Mystery

Fungus Infection

Mystery

Fungus Infection

I am sorry about the quality I only had my phone on my at the time. They were no bigger than a small fingernail. It was almost as if they were globs sprouting wings, then eyes and so on. At first I thought it was the early life cycle of another insect I had seen but I am an amateur and can not tell if they are similar enough. here is what I thought they MIGHT turn into.  Thank you so much for taking the time to help me with this mystery.

Golden Backed Snipe Fly

Golden Backed Snipe Fly

Thanks for the additional information.  The new image you provided is a Golden Backed Snipe Fly and we don’t believe it has any connection to the pods you observed.

Eric Eaton confirms our own suspicion
Daniel:
I’m thinking the “cycle” is the other way around.  It looks clear to me that these are midges that have become infected with some kind of entomopathic fungus.  This is certainly well-documented in other flies, but I haven’t seen a group effect like this before.
Eric

Thanks so much Eric,
We had pondered the possibility that this might be a fungus.  Thanks for the confirmation.

What's That Bug? does not endorse extermination

Subject: An Elegant looking fly
Location: Andover, NJ
June 1, 2015 4:50 pm
I spotted this insect which I believe is some sort of fly on my storm door over the weekend. It is near what appears to be an exuvia, perhaps its own? The insect was between 1/2 and 3/4 inch in length with very striking wing patterns. Not a great shot, but hopefully shows enough detail for an ID.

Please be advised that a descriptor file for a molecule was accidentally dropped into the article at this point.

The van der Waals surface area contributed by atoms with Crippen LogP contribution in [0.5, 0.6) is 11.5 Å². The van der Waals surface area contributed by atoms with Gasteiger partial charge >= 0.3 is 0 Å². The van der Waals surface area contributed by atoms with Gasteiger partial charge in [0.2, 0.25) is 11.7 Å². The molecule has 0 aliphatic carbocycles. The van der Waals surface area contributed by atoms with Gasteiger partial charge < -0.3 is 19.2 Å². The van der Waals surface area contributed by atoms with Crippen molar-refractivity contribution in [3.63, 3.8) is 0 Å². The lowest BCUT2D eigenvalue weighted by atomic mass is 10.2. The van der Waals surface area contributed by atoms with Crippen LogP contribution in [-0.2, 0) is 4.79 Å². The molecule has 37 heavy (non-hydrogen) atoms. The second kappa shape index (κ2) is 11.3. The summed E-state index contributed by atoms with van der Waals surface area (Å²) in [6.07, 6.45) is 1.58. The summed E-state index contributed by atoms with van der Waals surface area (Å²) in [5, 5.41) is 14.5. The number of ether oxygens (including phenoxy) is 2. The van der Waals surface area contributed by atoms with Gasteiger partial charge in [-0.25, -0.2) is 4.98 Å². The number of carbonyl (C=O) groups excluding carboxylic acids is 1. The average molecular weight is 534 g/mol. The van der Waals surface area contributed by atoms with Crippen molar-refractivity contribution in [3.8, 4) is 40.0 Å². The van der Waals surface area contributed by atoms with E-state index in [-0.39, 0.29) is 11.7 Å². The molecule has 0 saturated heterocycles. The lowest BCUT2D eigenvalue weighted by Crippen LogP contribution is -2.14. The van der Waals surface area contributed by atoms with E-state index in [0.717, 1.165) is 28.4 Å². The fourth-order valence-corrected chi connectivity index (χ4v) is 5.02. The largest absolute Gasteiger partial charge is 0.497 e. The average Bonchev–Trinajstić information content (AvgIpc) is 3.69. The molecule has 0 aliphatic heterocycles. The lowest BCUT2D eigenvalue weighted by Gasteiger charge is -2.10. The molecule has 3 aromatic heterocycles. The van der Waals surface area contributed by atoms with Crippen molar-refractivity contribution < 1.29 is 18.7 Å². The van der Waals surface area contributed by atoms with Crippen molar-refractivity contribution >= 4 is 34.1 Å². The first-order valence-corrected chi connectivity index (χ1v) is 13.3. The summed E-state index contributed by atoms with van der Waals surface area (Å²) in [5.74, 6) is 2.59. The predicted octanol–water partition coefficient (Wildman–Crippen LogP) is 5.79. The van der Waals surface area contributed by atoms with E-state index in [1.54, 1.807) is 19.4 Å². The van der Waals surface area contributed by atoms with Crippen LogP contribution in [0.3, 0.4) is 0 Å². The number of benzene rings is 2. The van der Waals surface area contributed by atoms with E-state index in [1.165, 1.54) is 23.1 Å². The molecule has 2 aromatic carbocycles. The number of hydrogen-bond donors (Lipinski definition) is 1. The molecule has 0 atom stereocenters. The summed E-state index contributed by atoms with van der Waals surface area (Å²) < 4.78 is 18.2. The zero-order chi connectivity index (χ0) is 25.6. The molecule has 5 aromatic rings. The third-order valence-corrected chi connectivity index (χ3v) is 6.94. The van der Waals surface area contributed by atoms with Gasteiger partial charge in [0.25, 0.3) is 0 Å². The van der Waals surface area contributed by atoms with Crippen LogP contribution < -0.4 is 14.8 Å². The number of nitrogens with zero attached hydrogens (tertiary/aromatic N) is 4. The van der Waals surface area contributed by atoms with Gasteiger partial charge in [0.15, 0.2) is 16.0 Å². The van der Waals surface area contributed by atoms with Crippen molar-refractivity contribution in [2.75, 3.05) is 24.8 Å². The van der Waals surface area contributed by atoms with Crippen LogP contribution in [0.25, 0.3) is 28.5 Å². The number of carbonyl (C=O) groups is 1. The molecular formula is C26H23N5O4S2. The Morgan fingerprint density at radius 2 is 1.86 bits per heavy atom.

Your help is always most appreciated!
Signature: Deborah E. Bifulco

Snipe Fly

Common Snipe Fly

Dear Deborah,
Flies do not emerge from exuvia, a term that usually applies to the shed skin of a nymph.  The only insects that have wings on the exuvia are Mayflies, which have an initial molt into a winged subadult, quickly followed by a second molt.  Flies emerge from puparia.  We believe what you have mistaken for an exuvia is a dead insect, but we are unsure which insect.  We quickly identified your Common Snipe Fly as
Rhagio mystaceus, which as luck would have it, was one of the first images we found on BugGuide when attempting the identification.  There is no real information on BugGuide, and the information on iNaturalist is limited to the physical description.

Thank you very much for the ID, as well as the great info re the exuvia.  It makes more sense that it is a dead insect, especially with the wings.  I should have known that!
Debbi

What's That Bug? does not endorse extermination

Subject: Unknown fly from western MD
Location: Western Maryland
May 30, 2013 2:36 am
Hi Bugman,
Another query for you. This one I’m fairly sure is a fly, at least. I looked through the fly pages, but couldn’t find anything that looked similar.
Photo was taken 5/26/13 in Swallow Falls State Park in western Maryland, in a forested area about 100 yards away from the river. Subject was about the size of a regular house fly. Apologies for the lack of detail, picture taken with iphone.
Signature: long time reader, first time caller

Snipe Fly

Snipe Fly

Dear long time reader,
We believe this is a Snipe Fly.  You can compare your image to the Common Snipe Fly,
Rhagio mystaceus, photos on BugGuide.  There isn’t much species information posted, but the data page shows most sightings in May and June.  The family page on BugGuide states:  “Both adults and larvae are predaceous on a variety of small insects.”   

What's That Bug? does not endorse extermination